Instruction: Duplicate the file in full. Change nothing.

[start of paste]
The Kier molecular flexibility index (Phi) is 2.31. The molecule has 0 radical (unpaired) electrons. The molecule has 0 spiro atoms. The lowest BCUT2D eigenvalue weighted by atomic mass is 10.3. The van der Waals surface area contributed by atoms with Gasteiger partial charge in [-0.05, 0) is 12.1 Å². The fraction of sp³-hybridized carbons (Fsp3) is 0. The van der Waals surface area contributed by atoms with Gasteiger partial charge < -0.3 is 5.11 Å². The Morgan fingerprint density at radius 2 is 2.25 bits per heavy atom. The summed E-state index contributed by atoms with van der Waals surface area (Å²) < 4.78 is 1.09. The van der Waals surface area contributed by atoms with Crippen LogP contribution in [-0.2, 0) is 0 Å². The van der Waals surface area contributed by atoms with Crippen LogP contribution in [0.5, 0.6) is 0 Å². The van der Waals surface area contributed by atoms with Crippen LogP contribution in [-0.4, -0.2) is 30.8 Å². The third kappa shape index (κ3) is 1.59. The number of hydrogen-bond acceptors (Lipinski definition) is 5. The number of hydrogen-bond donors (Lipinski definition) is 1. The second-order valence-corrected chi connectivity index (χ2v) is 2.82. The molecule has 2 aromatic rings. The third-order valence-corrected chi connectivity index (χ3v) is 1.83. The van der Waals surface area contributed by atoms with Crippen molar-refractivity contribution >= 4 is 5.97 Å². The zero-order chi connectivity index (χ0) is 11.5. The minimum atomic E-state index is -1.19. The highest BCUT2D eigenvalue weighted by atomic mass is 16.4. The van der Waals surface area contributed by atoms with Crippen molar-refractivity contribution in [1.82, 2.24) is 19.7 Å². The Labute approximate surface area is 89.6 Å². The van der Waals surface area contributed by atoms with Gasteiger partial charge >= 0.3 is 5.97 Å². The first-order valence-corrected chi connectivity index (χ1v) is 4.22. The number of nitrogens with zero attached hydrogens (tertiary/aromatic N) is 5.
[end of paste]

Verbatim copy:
The Kier molecular flexibility index (Phi) is 2.31. The molecule has 0 radical (unpaired) electrons. The molecule has 0 spiro atoms. The lowest BCUT2D eigenvalue weighted by atomic mass is 10.3. The van der Waals surface area contributed by atoms with Gasteiger partial charge in [-0.05, 0) is 12.1 Å². The fraction of sp³-hybridized carbons (Fsp3) is 0. The van der Waals surface area contributed by atoms with Gasteiger partial charge < -0.3 is 5.11 Å². The Morgan fingerprint density at radius 2 is 2.25 bits per heavy atom. The summed E-state index contributed by atoms with van der Waals surface area (Å²) < 4.78 is 1.09. The van der Waals surface area contributed by atoms with Crippen LogP contribution in [-0.2, 0) is 0 Å². The van der Waals surface area contributed by atoms with Crippen LogP contribution in [0.5, 0.6) is 0 Å². The van der Waals surface area contributed by atoms with Crippen LogP contribution in [-0.4, -0.2) is 30.8 Å². The third kappa shape index (κ3) is 1.59. The number of hydrogen-bond acceptors (Lipinski definition) is 5. The number of hydrogen-bond donors (Lipinski definition) is 1. The second-order valence-corrected chi connectivity index (χ2v) is 2.82. The molecule has 2 aromatic rings. The third-order valence-corrected chi connectivity index (χ3v) is 1.83. The van der Waals surface area contributed by atoms with Crippen molar-refractivity contribution >= 4 is 5.97 Å². The zero-order chi connectivity index (χ0) is 11.5. The minimum atomic E-state index is -1.19. The highest BCUT2D eigenvalue weighted by atomic mass is 16.4. The van der Waals surface area contributed by atoms with Crippen molar-refractivity contribution in [1.82, 2.24) is 19.7 Å². The Labute approximate surface area is 89.6 Å². The van der Waals surface area contributed by atoms with Gasteiger partial charge >= 0.3 is 5.97 Å². The first-order valence-corrected chi connectivity index (χ1v) is 4.22. The number of nitrogens with zero attached hydrogens (tertiary/aromatic N) is 5.